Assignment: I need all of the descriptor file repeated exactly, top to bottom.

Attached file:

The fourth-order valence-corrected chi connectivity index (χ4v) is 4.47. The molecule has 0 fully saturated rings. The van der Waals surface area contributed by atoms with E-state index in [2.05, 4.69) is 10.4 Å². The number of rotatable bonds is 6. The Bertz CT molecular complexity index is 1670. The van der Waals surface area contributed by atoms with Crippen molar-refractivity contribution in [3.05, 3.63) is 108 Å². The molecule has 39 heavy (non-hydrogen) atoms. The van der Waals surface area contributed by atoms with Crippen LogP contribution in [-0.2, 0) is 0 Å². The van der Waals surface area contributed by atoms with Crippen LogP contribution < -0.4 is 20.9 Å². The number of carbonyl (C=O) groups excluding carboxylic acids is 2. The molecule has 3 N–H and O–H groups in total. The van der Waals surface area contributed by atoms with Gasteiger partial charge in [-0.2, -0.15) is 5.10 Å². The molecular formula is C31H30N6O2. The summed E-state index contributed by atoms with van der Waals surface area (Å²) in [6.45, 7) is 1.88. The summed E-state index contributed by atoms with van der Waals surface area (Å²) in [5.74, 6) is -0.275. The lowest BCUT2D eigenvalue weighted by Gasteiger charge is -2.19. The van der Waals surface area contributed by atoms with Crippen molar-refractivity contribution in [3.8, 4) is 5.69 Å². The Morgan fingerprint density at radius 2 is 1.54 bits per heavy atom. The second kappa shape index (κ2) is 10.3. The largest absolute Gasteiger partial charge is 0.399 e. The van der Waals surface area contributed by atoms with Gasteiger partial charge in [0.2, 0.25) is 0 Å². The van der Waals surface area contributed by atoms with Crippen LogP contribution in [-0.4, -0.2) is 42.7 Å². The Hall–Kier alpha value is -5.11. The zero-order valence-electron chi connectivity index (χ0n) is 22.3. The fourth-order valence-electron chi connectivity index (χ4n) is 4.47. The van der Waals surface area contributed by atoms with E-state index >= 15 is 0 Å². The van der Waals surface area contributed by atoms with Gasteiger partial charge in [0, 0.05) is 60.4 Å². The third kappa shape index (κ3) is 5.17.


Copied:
The fourth-order valence-corrected chi connectivity index (χ4v) is 4.47. The molecule has 0 fully saturated rings. The van der Waals surface area contributed by atoms with E-state index in [2.05, 4.69) is 10.4 Å². The number of rotatable bonds is 6. The Bertz CT molecular complexity index is 1670. The van der Waals surface area contributed by atoms with Crippen molar-refractivity contribution in [3.05, 3.63) is 108 Å². The molecule has 39 heavy (non-hydrogen) atoms. The van der Waals surface area contributed by atoms with Crippen LogP contribution in [-0.2, 0) is 0 Å². The van der Waals surface area contributed by atoms with Crippen LogP contribution < -0.4 is 20.9 Å². The number of carbonyl (C=O) groups excluding carboxylic acids is 2. The molecule has 3 N–H and O–H groups in total. The van der Waals surface area contributed by atoms with Gasteiger partial charge in [-0.2, -0.15) is 5.10 Å². The molecular formula is C31H30N6O2. The summed E-state index contributed by atoms with van der Waals surface area (Å²) in [6.45, 7) is 1.88. The summed E-state index contributed by atoms with van der Waals surface area (Å²) in [5.74, 6) is -0.275. The lowest BCUT2D eigenvalue weighted by Gasteiger charge is -2.19. The van der Waals surface area contributed by atoms with Crippen molar-refractivity contribution in [3.8, 4) is 5.69 Å². The Morgan fingerprint density at radius 2 is 1.54 bits per heavy atom. The second kappa shape index (κ2) is 10.3. The largest absolute Gasteiger partial charge is 0.399 e. The van der Waals surface area contributed by atoms with Gasteiger partial charge in [0.2, 0.25) is 0 Å². The van der Waals surface area contributed by atoms with Crippen LogP contribution in [-0.4, -0.2) is 42.7 Å². The Hall–Kier alpha value is -5.11. The zero-order valence-electron chi connectivity index (χ0n) is 22.3. The fourth-order valence-electron chi connectivity index (χ4n) is 4.47. The van der Waals surface area contributed by atoms with E-state index >= 15 is 0 Å². The van der Waals surface area contributed by atoms with Gasteiger partial charge in [0, 0.05) is 60.4 Å². The third kappa shape index (κ3) is 5.17.